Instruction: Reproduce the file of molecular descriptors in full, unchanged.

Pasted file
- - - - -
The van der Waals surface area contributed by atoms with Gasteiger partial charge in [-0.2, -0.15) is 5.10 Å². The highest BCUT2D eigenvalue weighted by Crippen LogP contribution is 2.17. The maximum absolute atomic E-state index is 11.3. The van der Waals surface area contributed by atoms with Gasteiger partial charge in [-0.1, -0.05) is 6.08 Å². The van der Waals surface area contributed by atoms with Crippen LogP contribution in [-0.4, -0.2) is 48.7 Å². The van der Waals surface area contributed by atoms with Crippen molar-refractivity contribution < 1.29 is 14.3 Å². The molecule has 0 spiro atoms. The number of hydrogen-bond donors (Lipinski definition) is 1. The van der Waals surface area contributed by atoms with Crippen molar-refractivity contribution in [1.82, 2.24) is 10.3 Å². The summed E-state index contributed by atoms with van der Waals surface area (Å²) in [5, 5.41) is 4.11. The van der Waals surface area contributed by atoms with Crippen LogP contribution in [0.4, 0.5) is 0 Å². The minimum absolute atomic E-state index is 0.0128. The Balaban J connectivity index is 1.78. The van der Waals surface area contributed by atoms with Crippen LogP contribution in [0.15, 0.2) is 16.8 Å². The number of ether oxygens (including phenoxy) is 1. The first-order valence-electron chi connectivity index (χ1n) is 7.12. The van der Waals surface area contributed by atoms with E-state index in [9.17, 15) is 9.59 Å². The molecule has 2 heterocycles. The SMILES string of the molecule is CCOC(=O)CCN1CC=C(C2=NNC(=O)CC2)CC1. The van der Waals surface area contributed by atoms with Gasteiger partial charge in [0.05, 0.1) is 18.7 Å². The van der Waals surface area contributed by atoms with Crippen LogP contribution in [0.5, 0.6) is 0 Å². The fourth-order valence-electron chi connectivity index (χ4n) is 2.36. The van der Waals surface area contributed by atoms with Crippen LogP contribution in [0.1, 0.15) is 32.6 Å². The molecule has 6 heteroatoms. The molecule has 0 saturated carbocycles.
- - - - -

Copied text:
The van der Waals surface area contributed by atoms with Gasteiger partial charge in [-0.2, -0.15) is 5.10 Å². The highest BCUT2D eigenvalue weighted by Crippen LogP contribution is 2.17. The maximum absolute atomic E-state index is 11.3. The van der Waals surface area contributed by atoms with Gasteiger partial charge in [-0.1, -0.05) is 6.08 Å². The van der Waals surface area contributed by atoms with Crippen LogP contribution in [-0.4, -0.2) is 48.7 Å². The van der Waals surface area contributed by atoms with Crippen molar-refractivity contribution < 1.29 is 14.3 Å². The molecule has 0 spiro atoms. The number of hydrogen-bond donors (Lipinski definition) is 1. The van der Waals surface area contributed by atoms with Crippen molar-refractivity contribution in [1.82, 2.24) is 10.3 Å². The summed E-state index contributed by atoms with van der Waals surface area (Å²) in [5, 5.41) is 4.11. The van der Waals surface area contributed by atoms with Crippen LogP contribution in [0.4, 0.5) is 0 Å². The minimum absolute atomic E-state index is 0.0128. The Balaban J connectivity index is 1.78. The van der Waals surface area contributed by atoms with Crippen LogP contribution in [0.15, 0.2) is 16.8 Å². The number of ether oxygens (including phenoxy) is 1. The first-order valence-electron chi connectivity index (χ1n) is 7.12. The van der Waals surface area contributed by atoms with E-state index in [9.17, 15) is 9.59 Å². The molecule has 2 heterocycles. The SMILES string of the molecule is CCOC(=O)CCN1CC=C(C2=NNC(=O)CC2)CC1. The van der Waals surface area contributed by atoms with Gasteiger partial charge in [0.05, 0.1) is 18.7 Å². The van der Waals surface area contributed by atoms with Crippen LogP contribution in [0.5, 0.6) is 0 Å². The fourth-order valence-electron chi connectivity index (χ4n) is 2.36. The van der Waals surface area contributed by atoms with Crippen LogP contribution in [0.1, 0.15) is 32.6 Å². The molecule has 6 heteroatoms. The molecule has 0 saturated carbocycles.